The old adage, “a bad deal is a bad deal is a bad deal” was reinforced Friday when Calgary-based TransAlta Corp. indicated it would not be proceeding with a previously announced consolidation of its outstanding issues of rate reset preferred shares.
That plan – whereby holders would roll their almost $1 billion of prefs into a new single class that would pay a higher current dividend, introduce a minimum reset yield for the future, offer them a slight premium to their recent trading price and hopefully lead to improved liquidity – came with one huge benefit for the company.
If the transaction was approved, it would have reduced TransAlta’s “notional capital balance of preferred shares by approximately $300 million.” That reduction it said, would strengthen the balance sheet “and improve certain financial ratios.”
But in the trade off between the promise (higher annual income) and the reality (an effective reduction in principal), holders have decided a $300 million haircut was too much of a price to pay. DBRS assigned a provisional rating of Pfd-3 with a negative trend to the new class of pref shares that were to pay a 6.50 per cent yield.
“It is a good day for shareholders. We don’t always do what the banks tell us to do,” said James Hymas, portfolio manager at Hymas Investment Management and the publisher of the PrefBlog. CIBC World Markets was TransAlta’s financial adviser while PWC provided a fairness opinion.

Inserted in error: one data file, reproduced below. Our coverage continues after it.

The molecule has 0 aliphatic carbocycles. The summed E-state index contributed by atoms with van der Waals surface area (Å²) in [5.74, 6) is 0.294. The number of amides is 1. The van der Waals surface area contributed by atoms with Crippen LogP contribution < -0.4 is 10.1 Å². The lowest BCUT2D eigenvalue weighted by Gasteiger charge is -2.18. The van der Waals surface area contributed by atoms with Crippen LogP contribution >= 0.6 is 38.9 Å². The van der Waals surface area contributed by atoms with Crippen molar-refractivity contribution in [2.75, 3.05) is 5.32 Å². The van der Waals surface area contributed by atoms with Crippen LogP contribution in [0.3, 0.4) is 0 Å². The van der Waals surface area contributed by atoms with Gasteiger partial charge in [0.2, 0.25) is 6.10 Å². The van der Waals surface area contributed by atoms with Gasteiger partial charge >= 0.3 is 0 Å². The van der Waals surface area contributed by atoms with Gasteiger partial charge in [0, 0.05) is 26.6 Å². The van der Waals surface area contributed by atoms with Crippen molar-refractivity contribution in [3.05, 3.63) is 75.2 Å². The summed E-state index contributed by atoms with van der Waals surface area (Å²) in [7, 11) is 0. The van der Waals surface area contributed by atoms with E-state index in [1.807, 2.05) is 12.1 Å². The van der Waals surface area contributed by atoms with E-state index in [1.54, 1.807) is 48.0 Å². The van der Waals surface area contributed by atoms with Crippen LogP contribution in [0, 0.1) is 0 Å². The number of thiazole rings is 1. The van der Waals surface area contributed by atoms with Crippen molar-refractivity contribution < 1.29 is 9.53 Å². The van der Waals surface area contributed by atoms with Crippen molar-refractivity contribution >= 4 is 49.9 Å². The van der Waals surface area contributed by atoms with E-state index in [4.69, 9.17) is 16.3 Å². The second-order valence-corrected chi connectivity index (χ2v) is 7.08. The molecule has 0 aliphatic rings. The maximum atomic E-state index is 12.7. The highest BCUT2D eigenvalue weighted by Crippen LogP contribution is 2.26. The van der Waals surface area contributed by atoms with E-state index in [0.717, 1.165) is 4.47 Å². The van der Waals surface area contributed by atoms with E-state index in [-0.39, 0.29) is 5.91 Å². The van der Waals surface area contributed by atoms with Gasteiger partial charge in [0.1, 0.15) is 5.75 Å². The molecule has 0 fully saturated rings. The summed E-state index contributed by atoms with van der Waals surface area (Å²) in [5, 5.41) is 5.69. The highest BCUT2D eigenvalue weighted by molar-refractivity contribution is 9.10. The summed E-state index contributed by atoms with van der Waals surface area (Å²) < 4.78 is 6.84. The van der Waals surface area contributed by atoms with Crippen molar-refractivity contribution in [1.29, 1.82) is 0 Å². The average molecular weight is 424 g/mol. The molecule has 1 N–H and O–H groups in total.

When TransAlta announced the plan in late December, Hymas said on the blog: “This is a rotten deal for the preferred shareholders, so rotten that we may call it a sleazy attempt by the company to pull the wool over the eyes of unsophisticated retail investors.”
Reached Friday, Hymas reiterated that it “was a bad deal. I suspect the early returns by shareholders combined with comments made to their investor relations department convinced them that it was not going to pass. Rather than be embarrassed, my guess is that they decided to cancel the deal.”
Hymas offered TransAlta, whose common share holders received a major dividend cut one year back, some advice: Get to work on improving the credit rating and spend less time on financial engineering. Last March DBRS changed the trends of all TransAlta’s long-term debt ratings – as well as on its preferred share ratings – to negative from stable.
Reached for comment, TransAlta said it “has no further comment on discussions related to this decision.”
Another money manager whose clients own the preferreds was pleased with the decision not to proceed. “It was a bad proposal and poorly thought out on many levels. There was major push back which is why they pulled the plan.”
At least one institutional money manager, with a large holding, was upset at the decision to given that it was “extra supportive” of the transaction.
The manager had little time for the view that holders were being “compromised” because they were not being offered full value, or $25 per share.
“That’s a fiction. They are perpetual securities and worth what they are worth. It’s not like a piece of debt where eventually they owe you the principal,” he added.
This professional manager said that, “when you run the arithmetic it’s a very fair proposal value for value. TransAlta was quite careful and thorough in how they approached it.”
When the other benefits – a higher yield, greater liquidity, and tax benefits to those investors who own the security outside a registered account– are combined, holders had another reason to support the transaction, he said.